Probably because TestClass still exists, it's just marked erroneous. It has been already loaded and verified.

  • 1
    +1 excellent answer – Ernest Friedman-Hill Jun 15 '11 at 3:32
  • 5
    great. this is the problem of the name "NoClassDefFoundError", one has to read the spec to understand it. neither the name nor the javadoc explains what it is. because so many java gurus don't even understand it after so many years, it's safe to say the name is a complete failure. – irreputable Jun 15 '11 at 4:32
  • 1
    "(Due to a flaw in some early implementations, a exception during class initialization was ignored, rather than causing an ExceptionInInitializerError as described here.)" - In which Java versions is this flaw present? I experienced this in Java 1.8.0_25-b17. A NoClassDefFound error was being thrown on class initialisation but the original exception was being thrown away (causing me many hours of stress trying to figure out what was wrong with my classpath). – Alex Spurling Jan 8 '15 at 14:20

Yes, that's usually why NoClassDefFoundError is raised. It's evilly named, that's all. It should've been named as "class init failed exception" or something.

Becuase of the misleading name, java programmers who got this error wasted hundreds of man years trying to figure out why the class cannot be found.

Whenever you see this exception, you should check the log upwards, and try to find out the root cause when the class failed to init.

  • The class is poorly named, but the problem is largely of the programmer's making. His application shouldn't have tried to recover from the NoClassDefFoundError the first time it was raised. – Stephen C Jun 15 '11 at 3:15
  • 1
    I don't find it poorly named. It's at highest a poor choice of an exception to be thrown during class initialization failure. The NoClassDefFoundError has certainly its use in other circumstances (e.g. class definition is not found in runtime classpath while it was sure that it was available in the compiletime classpath). – BalusC Jun 15 '11 at 3:33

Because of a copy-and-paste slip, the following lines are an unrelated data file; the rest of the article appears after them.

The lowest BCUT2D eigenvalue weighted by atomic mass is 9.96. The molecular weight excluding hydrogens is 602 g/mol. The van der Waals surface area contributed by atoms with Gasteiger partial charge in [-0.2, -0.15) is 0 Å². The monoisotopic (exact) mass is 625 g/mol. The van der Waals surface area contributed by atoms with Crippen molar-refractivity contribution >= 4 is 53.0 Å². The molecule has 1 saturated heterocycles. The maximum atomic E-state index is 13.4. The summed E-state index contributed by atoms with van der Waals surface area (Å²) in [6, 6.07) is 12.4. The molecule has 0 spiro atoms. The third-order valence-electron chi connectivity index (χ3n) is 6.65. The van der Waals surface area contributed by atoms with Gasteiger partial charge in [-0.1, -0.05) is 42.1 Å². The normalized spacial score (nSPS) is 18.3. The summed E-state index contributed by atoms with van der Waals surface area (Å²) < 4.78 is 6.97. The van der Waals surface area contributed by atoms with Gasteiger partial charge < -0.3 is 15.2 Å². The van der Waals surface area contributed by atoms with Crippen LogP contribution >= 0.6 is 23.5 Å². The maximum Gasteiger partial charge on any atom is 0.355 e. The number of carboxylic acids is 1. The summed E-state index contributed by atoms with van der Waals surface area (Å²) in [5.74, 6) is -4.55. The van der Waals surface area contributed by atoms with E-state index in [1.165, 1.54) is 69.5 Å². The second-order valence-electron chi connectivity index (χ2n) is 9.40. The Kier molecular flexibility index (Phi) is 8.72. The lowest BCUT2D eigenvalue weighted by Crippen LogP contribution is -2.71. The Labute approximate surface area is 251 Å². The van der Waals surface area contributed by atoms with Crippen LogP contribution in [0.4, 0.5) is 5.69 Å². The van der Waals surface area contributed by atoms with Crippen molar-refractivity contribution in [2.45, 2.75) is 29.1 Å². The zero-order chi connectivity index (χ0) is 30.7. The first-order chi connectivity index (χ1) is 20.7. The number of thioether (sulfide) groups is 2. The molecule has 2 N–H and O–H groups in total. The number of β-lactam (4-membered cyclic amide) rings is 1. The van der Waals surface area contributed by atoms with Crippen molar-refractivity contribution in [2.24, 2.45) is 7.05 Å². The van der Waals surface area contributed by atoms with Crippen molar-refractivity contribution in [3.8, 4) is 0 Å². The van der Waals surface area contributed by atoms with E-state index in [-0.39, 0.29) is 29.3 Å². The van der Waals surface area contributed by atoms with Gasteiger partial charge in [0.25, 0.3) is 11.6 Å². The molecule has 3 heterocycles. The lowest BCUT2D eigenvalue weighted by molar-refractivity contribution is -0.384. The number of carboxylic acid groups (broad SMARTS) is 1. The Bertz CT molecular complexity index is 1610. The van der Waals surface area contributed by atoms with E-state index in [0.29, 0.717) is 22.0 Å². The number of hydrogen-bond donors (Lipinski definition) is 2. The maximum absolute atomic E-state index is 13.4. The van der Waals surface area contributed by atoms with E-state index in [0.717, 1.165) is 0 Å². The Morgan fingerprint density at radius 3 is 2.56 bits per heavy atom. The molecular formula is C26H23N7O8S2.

• @BalusC - you said it better about the naming ... – Stephen C Jun 15 '11 at 3:55
  • @Stephen That's unfair to the programmer. In all applications classes are access by multiple threads. If a class fail to initialize, the first thread accessing it gets an init error, other threads accessing it gets an class def not found error. the error is not just poorly named. it is extremely common that static init fails, it deserves a self explanatory name. "class def", whatever it is, (notice the unusual abbr of def), is a jargon unknown to average java programmers, yet it's named so evilly that sends people the wrong message. A completely cryptic name would be better than this one. – irreputable Jun 15 '11 at 4:23
  • @irreputable - the first thread that gets this error should pull the plug on the entire application instead of quietly dying. Install a default uncaught exception handler to do this. – Stephen C Jun 15 '11 at 6:10

When I access such a static field, a NoClassDefFoundError will raised. it seems the VM treat the Class is not complete.

That is correct ...

But when I access the Class, it still available

Yes.

The class loader has not tried to remove the broken class because:

  • it would be difficult to do,
  • it would be extremely difficult to do safely,
  • it would leave the JVM in a state where an application could easily waste lots of time repeatedly loading and reloading broken code, and
  • the specs say (or at least imply) that it shouldn't; see other answers for details.

To get into a state where this inconsistency is visible, your application has to catch ClassDefNotFoundError (or a superclass) and attempted to recover from it. It is a well documented fact that Error exceptions are generally not recoverable; i.e. if you attempt to recover, the JVM may end up in an inconsistent state. That is what has happened here ... with respect to the classes that were being loaded / initialized.